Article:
Thursday, 26 April 2012

Winter's Bone

I just stumbled across a short review I did of Winter's Bone last year. We went to Cornerhouse to view it with the rest of our critical studies group. It's an excellent film that kick-started the now flourishing career of Jennifer Lawrence, who has since starred in X-Men: First Class and The Hunger Games.
Click here for the official trailer.

Analysing and evaluating films as works of art: Winter’s Bone

The synopsis of the film highlighted the predominantly negative themes, and after reading it I was worried the film would be so depressing that it would be an entirely unpleasant viewing experience. However, the story had a surprisingly enduring sense of hope, and the determined struggle of the protagonist, the hardened mountain girl Ree Dolly (Jennifer Lawrence), was completely absorbing, along with the beautifully shot landscape.

The story centres around Ree’s desperate effort to support her family, who have been abandoned by their ‘crank’ manufacturing father and face the loss of their home if he fails to show up in court. Seventeen year-old Ree faces the daunting challenges of acting as a mother for her younger siblings as well as a carer for her incapable, emotionally withdrawn mother. Now she also faces the quest to find her father before his absence ruins everything.

The culture which is explored in the film reveals a tough, poor way of life. They are almost like a forgotten race, surrounded by the haunting beauty of rural America, where the law is ignored and the people live off the land. In contrast to the usual society revealed by American cinema, the characters find value and purpose in little but their family and their homes. The importance of family is evident throughout the film, e.g. in the way Ree’s presence is often only accepted when she announces she is the daughter of Jessup Dolly, a man whose name is infamous because of his dangerous involvement in the local drug trade. Her loyalty to her father is also subtly evident, despite his abandonment of his family.

Most of the characters in the film begin by showing a ‘tough love’ attitude towards Ree. The locals are mostly all aware that Jessup has been killed, but try to protect Ree from finding out. In her various visits around the mountain people, she encounters intimidating and violent characters, which gives the film an imposing sense of danger and unpredictability e.g. when Ree visits Teardrop (Jessup’s brother) he becomes violent towards her and his wife upon Ree’s insistence that he help her find Jessup.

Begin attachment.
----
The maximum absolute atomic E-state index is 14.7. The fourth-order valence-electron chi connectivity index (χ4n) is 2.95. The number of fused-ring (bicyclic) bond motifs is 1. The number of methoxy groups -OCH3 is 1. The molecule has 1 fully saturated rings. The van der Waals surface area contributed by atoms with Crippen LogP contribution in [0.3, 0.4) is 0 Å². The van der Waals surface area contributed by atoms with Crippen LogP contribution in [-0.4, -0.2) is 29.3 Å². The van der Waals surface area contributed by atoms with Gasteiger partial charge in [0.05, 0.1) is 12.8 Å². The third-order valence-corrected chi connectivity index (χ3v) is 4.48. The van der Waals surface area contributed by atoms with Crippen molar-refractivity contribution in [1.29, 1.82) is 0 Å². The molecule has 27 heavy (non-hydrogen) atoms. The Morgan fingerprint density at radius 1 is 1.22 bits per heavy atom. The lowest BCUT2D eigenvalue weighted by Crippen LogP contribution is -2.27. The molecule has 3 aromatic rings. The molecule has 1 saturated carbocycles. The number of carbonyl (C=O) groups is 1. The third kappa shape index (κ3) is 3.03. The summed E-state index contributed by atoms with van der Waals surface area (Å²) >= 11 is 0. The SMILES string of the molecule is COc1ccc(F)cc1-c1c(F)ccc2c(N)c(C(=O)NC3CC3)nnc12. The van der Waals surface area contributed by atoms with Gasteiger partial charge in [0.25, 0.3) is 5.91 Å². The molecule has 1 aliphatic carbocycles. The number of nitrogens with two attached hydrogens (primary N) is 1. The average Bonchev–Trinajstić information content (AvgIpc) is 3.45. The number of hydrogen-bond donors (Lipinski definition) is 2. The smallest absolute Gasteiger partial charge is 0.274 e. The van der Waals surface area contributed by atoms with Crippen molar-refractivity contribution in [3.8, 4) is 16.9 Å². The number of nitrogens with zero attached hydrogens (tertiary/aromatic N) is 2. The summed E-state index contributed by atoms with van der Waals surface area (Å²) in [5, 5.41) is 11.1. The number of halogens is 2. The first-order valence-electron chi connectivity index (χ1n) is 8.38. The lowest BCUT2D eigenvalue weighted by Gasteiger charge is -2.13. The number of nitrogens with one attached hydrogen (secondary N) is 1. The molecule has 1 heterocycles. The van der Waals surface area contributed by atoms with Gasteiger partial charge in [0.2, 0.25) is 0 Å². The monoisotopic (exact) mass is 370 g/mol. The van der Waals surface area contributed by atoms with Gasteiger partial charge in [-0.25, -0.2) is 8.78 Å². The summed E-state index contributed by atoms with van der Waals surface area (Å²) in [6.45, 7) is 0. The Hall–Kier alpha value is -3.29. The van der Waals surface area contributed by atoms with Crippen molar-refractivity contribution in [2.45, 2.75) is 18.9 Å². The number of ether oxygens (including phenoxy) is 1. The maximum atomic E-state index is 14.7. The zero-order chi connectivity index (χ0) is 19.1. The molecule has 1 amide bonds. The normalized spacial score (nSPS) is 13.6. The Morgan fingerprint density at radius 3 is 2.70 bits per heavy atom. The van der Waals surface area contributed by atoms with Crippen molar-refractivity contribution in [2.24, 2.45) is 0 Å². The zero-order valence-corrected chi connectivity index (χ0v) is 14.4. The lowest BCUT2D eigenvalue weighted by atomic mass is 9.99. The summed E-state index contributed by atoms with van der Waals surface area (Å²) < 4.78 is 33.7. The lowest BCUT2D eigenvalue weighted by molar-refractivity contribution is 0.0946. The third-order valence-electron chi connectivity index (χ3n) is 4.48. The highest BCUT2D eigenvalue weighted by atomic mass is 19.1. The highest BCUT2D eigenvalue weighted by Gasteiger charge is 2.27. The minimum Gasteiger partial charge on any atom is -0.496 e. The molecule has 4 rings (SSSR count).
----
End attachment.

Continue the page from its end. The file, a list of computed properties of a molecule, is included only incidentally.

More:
In the opening scenes a muted, naturalistic colour scheme is quickly established, reflecting the barren and cold atmosphere which is shown literally, in the mountain terrain setting, as well as the grim, sombre mood of the film. The main colour which stood out from the mise-en-scene was a cool blue, e.g. blue cars, blue clothes, water. Blue can be symbolic of depression and coldness, two words which are extremely relevant in this context. It can also be associated with knowledge, something which Ree is searching for in the form of her father’s whereabouts. There is also a fair amount of warm yellow, suggesting the natural glow of firelight, mostly in indoor scenes.

There was very little non-diegetic sound, in-keeping with the rural natural feel of the film, although it was sometimes employed to intensify what was happening on screen, which worked particularly well in dramatising events because of the general lack of music.

The end scene of the film was in my opinion the most poignant. Teardrop shows his tender side as he visits Ree and her family, and plays them a tune on his brother’s old instrument. He indicates to Ree that he has found out who his brother’s killer was, and in the quiet understanding between him and Ree it is suggested that he is going to avenge Jessup, and in that case may never see them again.

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